The following is a transcript of the speech given by 17-year-old Ashley Johnson to win the Challengers 1996 National Missions Speak Out competition. Ashley is a member of First Baptist Church in Sevierville, Tennessee.
The Cooperative Program
• "I am a child in a rural area outside Calcutta, India. I need an operation and I am afraid. But I have met the missionary doctor who will help me. He has told me about Jesus. I'm glad he came to India. All people in India need to know about Jesus."
• "I live in a small village in Upper Volta. We did not have water near our home. A man helped us dig a well. He told me about Jesus. I am a new Christian. People in the Middle East where I live need to hear about Jesus. A missionary sent me a Bible with lessons about Jesus I learned He is my Savior. Now I have hope!"
• "The inner city life in New York can sometimes be very scary But a missionary placed here by the Home Mission Board has a safe place for me. We operate a soup kitchen and many African-Americans have come to know Jesus because of the kindness of this missionary"
• "In Burkino Faso, I am a farmer. At first I had only a few seeds and one short-handled hoe. But a missionary helped me find better seeds to make better crops. I have learned that planting grain sorghum and peanuts in the same field make better crops."
Voices from around the world — Southern Baptist churches coming together to fulfill the Great Commission — "And Jesus came up and spoke to them, saying 'Al! authority has been given to Me in heaven and on earth. Go therefore and make disciples of all nations, baptizing them in the name of the Father and the Son and the Holy Spirit, teaching them to observe all that I commanded you; and lo, I am with you always, even to the end of the age" (Matthew 28:18-20, NAS).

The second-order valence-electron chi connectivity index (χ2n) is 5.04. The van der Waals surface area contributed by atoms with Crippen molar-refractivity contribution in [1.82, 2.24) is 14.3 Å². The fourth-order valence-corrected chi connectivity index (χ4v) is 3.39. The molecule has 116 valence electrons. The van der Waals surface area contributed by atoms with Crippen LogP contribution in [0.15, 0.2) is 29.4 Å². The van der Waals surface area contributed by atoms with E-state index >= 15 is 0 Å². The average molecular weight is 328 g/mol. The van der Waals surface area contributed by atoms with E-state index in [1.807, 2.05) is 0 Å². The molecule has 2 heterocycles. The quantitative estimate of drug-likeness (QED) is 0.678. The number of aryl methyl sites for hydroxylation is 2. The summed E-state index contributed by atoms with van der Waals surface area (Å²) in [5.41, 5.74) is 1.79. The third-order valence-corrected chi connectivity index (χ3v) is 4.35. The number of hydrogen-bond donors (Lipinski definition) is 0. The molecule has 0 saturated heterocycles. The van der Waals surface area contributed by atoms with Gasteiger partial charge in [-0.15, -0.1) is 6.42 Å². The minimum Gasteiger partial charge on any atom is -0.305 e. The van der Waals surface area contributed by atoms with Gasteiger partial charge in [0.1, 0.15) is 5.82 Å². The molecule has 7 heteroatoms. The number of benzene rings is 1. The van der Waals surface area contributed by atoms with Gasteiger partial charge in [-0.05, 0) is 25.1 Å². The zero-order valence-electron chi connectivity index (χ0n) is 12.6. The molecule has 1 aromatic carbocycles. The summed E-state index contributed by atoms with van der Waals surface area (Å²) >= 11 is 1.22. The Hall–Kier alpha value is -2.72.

The Cooperative Program starts with YOU and your church. Let's take a journey back in time. Pretend we are in the Victorian Era of the late 1800's and you are an executive for Home Missions. A fellow Christian who holds a strong support for foreign missions in Spain is a compelling, passionate, and emotional speaker who gets the people involved. They, therefore, give a larger percentage of their money to foreign missions in Spain than to any home mission project.
Years pass and still the speaker who is able to generate the most emotions gets the most money Finally, it's 1925. We're present at the Southern Baptist Convention in Memphis, Tennessee. The date is May 13. A friend of yours, Dr. Len G. Broughton, has been preaching for one hour and fifteen minutes from Joshua 3:4-5 (KJV). "… ye have not passed this way heretofore … Sanctify yourselves: for tomorrow the Lord will do wonders among you."
Later, at the same convention, the Cooperative Program is officially adopted. It is no longer a
play on the emotions, but a fair division of the money coming into the Southern Baptist Convention. You were there as a messenger to the Southern Baptist Convention.
At breakfast this morning, you promised to take your young son fishing to celebrate the last day of school when you returned home. But you could not hide the excitement you were feeling about the meeting that day.